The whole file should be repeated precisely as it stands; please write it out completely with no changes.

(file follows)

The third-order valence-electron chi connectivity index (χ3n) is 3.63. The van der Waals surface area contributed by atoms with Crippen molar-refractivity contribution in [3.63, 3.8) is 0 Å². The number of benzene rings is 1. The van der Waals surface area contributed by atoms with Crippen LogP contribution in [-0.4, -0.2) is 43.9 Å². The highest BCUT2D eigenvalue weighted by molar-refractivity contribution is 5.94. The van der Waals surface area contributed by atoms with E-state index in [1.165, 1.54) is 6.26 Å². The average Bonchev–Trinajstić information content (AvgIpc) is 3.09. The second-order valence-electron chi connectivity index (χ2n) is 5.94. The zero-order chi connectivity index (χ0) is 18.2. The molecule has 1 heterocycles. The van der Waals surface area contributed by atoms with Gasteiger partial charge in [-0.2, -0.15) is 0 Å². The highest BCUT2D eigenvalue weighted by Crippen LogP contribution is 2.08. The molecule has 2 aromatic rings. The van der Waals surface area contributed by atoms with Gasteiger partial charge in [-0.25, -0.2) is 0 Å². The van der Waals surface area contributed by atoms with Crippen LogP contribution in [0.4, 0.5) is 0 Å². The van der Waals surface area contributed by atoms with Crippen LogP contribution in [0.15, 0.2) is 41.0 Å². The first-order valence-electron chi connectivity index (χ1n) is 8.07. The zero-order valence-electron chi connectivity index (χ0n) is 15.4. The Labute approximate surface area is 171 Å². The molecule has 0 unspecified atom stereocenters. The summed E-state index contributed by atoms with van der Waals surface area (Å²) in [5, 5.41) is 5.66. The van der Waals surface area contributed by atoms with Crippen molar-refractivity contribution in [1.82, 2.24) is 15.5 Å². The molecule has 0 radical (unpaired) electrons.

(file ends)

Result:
The third-order valence-electron chi connectivity index (χ3n) is 3.63. The van der Waals surface area contributed by atoms with Crippen molar-refractivity contribution in [3.63, 3.8) is 0 Å². The number of benzene rings is 1. The van der Waals surface area contributed by atoms with Crippen LogP contribution in [-0.4, -0.2) is 43.9 Å². The highest BCUT2D eigenvalue weighted by molar-refractivity contribution is 5.94. The van der Waals surface area contributed by atoms with E-state index in [1.165, 1.54) is 6.26 Å². The average Bonchev–Trinajstić information content (AvgIpc) is 3.09. The second-order valence-electron chi connectivity index (χ2n) is 5.94. The zero-order chi connectivity index (χ0) is 18.2. The molecule has 1 heterocycles. The van der Waals surface area contributed by atoms with Gasteiger partial charge in [-0.2, -0.15) is 0 Å². The highest BCUT2D eigenvalue weighted by Crippen LogP contribution is 2.08. The molecule has 2 aromatic rings. The van der Waals surface area contributed by atoms with Gasteiger partial charge in [-0.25, -0.2) is 0 Å². The van der Waals surface area contributed by atoms with Crippen LogP contribution in [0.4, 0.5) is 0 Å². The van der Waals surface area contributed by atoms with Crippen LogP contribution in [0.15, 0.2) is 41.0 Å². The first-order valence-electron chi connectivity index (χ1n) is 8.07. The zero-order valence-electron chi connectivity index (χ0n) is 15.4. The Labute approximate surface area is 171 Å². The molecule has 0 unspecified atom stereocenters. The summed E-state index contributed by atoms with van der Waals surface area (Å²) in [5, 5.41) is 5.66. The van der Waals surface area contributed by atoms with Crippen molar-refractivity contribution in [1.82, 2.24) is 15.5 Å². The molecule has 0 radical (unpaired) electrons.